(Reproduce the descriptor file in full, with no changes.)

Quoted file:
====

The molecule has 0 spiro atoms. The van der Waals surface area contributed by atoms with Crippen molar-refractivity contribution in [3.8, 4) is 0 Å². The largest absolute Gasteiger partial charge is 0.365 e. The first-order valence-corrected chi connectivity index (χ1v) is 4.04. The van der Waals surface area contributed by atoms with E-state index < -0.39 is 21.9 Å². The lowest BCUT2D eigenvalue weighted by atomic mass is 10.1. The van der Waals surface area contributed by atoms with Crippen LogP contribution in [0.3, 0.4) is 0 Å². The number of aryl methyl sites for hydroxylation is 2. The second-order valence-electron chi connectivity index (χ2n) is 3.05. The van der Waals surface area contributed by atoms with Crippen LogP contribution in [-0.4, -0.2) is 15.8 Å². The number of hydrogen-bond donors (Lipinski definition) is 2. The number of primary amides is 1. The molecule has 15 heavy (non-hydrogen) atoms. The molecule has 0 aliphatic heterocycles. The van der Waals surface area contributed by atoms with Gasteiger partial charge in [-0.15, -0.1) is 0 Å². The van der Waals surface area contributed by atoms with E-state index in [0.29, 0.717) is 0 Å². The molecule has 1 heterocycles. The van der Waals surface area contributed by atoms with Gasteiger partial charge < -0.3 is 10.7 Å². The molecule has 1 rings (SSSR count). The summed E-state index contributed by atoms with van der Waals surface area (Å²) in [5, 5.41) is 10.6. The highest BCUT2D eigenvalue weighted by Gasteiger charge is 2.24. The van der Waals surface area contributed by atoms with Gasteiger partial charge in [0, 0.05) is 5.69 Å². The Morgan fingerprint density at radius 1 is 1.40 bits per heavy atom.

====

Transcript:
The molecule has 0 spiro atoms. The van der Waals surface area contributed by atoms with Crippen molar-refractivity contribution in [3.8, 4) is 0 Å². The largest absolute Gasteiger partial charge is 0.365 e. The first-order valence-corrected chi connectivity index (χ1v) is 4.04. The van der Waals surface area contributed by atoms with E-state index < -0.39 is 21.9 Å². The lowest BCUT2D eigenvalue weighted by atomic mass is 10.1. The van der Waals surface area contributed by atoms with Crippen LogP contribution in [0.3, 0.4) is 0 Å². The number of aryl methyl sites for hydroxylation is 2. The second-order valence-electron chi connectivity index (χ2n) is 3.05. The van der Waals surface area contributed by atoms with Crippen LogP contribution in [-0.4, -0.2) is 15.8 Å². The number of hydrogen-bond donors (Lipinski definition) is 2. The number of primary amides is 1. The molecule has 15 heavy (non-hydrogen) atoms. The molecule has 0 aliphatic heterocycles. The van der Waals surface area contributed by atoms with Gasteiger partial charge in [-0.15, -0.1) is 0 Å². The van der Waals surface area contributed by atoms with E-state index in [0.29, 0.717) is 0 Å². The molecule has 1 heterocycles. The van der Waals surface area contributed by atoms with Gasteiger partial charge < -0.3 is 10.7 Å². The molecule has 1 rings (SSSR count). The summed E-state index contributed by atoms with van der Waals surface area (Å²) in [5, 5.41) is 10.6. The highest BCUT2D eigenvalue weighted by Gasteiger charge is 2.24. The van der Waals surface area contributed by atoms with Gasteiger partial charge in [0, 0.05) is 5.69 Å². The Morgan fingerprint density at radius 1 is 1.40 bits per heavy atom.